In the (Parents’) Basement: Leigh Stein’s The Fallback Plan

Jessica Freeman-Slade

New York, NY: Melville House, 2012. 224 pages. $14.95.
(Click on cover image to purchase)

Here’s my prediction for future publishing seasons: one of the fruits of the recession will be a slew of narratives on arrested development. With job prospects slim for the overeducated, under-resourced newly college graduates, novels about the period in-between, and all the mistakes that can happen in those hazy days, will surely make for a revival of the bildungsroman. Stories will detail long periods of underemployment and dissatisfaction, throwing lyrical narrators into less-than-lyrical positions. Yearning will become the driving emotion, and disenchantment the ultimate outcome. In fiction, there’s never been a better time to be undeclared.

The Fallback Plan, Leigh Stein’s debut novel, is such a tale—a coming-of-age story motivated by total stasis. After graduating with a theater degree from Northwestern, Esther Kohler moves back in with her parents, more intrigued by the prospect of a terminal illness that would exempt her from working life than by the actual get-up-and-get-a-job experience. “Nothing was happening to me,” she says, “and there was the promise of more of the same.” She fills her summer hours with self-flagellating and Googling images of baby pandas. (This is part, she explains, of a prospective novel setting four lonely pandas adrift in a Narnia-like setting). Esther’s voice is recognizable—anyone watching Lena Dunham’s Girls will recognize the well-intentioned yet unavoidable navel-gazing and sense of self-importance—and yet Esther is more overtly anxious, keener to take care of things and set the world right, to use her “grim imagination as a preventative measure in the face of the random universe.”

When she takes on a gig babysitting for her neighbors, Amy and Nate Brown and their daughter May, however, her imagination begins to fail her. With an infant daughter recently deceased, Esther becomes their unintentional confidante, struggling and failing to communicate with each other in dangerously destructive ways. Stein draws neat, subtle lines between Esther’s troubles and those of her employers; though Esther’s concerns about her future are legitimate, they are quietly invalidated in the wake of true tragedy. When she fails, Esther wallows in self-doubt; she diagnoses her desire to chase after bad boys as a weakness, because “there’s something devastatingly attractive about wild cards and loose cannons.” But Amy is in a deeper depression, and the contrasting depictions of these real, “grown-up” problems provide some much-needed perspective. Even when Esther becomes an active participant in Nate’s extracurricular activities, she can start to see how much more is at stake when the adults are the ones opting to get high and check out.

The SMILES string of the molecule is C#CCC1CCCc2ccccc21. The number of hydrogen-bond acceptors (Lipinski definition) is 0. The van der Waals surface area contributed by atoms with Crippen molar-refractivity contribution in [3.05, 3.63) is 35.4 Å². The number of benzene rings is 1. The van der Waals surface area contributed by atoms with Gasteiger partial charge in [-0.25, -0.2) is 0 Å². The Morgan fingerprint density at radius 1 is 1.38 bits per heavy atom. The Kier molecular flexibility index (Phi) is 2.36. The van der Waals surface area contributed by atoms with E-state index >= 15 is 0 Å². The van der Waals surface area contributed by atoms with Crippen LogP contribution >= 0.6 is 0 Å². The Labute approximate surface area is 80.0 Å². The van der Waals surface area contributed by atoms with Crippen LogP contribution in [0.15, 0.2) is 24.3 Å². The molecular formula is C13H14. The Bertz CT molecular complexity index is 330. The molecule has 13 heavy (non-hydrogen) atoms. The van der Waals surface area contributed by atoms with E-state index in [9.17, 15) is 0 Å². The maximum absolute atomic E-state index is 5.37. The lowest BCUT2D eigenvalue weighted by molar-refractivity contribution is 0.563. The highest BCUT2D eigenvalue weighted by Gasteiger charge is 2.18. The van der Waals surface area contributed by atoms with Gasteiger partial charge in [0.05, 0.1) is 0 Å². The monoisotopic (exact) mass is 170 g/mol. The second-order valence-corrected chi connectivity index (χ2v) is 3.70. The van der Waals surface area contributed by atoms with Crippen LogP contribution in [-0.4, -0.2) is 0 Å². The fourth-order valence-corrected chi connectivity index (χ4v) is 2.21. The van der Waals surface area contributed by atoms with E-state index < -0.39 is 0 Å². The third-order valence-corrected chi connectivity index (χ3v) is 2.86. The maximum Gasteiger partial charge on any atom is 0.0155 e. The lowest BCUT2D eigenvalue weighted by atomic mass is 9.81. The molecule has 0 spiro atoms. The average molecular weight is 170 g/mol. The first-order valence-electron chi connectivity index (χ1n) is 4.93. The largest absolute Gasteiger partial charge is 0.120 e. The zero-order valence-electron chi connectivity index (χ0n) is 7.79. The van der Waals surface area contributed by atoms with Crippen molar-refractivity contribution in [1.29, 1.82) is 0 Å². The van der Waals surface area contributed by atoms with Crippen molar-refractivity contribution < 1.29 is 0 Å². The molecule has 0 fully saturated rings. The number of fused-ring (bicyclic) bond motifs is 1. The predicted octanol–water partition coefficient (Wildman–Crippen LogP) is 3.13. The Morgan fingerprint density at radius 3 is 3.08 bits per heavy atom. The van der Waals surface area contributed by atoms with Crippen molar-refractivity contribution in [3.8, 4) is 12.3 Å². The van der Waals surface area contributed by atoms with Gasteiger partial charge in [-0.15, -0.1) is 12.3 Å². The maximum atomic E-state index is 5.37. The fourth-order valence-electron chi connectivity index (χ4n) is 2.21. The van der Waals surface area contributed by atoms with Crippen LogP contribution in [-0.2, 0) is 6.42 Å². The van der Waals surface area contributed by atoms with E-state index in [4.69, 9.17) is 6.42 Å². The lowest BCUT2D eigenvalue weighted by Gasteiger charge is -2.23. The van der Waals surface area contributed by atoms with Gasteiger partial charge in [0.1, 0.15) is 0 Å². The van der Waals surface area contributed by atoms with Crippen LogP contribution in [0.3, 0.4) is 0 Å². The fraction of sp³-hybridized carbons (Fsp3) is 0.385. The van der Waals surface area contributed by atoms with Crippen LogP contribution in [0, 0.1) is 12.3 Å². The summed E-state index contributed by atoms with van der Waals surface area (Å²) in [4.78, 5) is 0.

Much of the territory in The Fallback Plan has been covered before: in Girls, in the film Juno, and in Lorrie Moore’s much darker and more manipulative 2009 novel A Gate at the Stairs. Stein doesn’t take this slim novel into many new places, and it’s a missed opportunity. I kept hoping that Esther’s drama degree would lead her into more lies that would fall apart to devastating effect. When Esther realizes the depths of the Browns’ sorrow, her role has become so passive it is difficult to see why she feels as involved as she does. She imagines sweeping her charge May off as a ticket to some “second childhood,” a desire she knows is a fantasy. Perhaps Esther’s cynicism and detachment is proof that one doesn’t truly long for childhood until childhood has exited the building. The excuse she longs for, the one that would take away all responsibility for growing up is, “She didn’t mean to. She didn’t know any better.” But Esther’s voice is too knowing to have ever been completely ignorant. In Stein’s melancholy, moody debut novel, the reader gets to swim through the ambivalence of newly-minted adulthood, and Esther’s story leaves us wistful for a simpler, more prosperous time. Maybe that time was childhood, or maybe just a better job market. Either way, the bildungsroman in the early twenty-first century looks more nervous, anxiety-laden, and yet eager to please on every page. Leigh Stein’s approach, less Holden Caulfield and more cock-eyed optimist, may signal the arrival of a new kind of young adult: imaginative, insecure, and somewhat unprepared for what adulthood may require of her.

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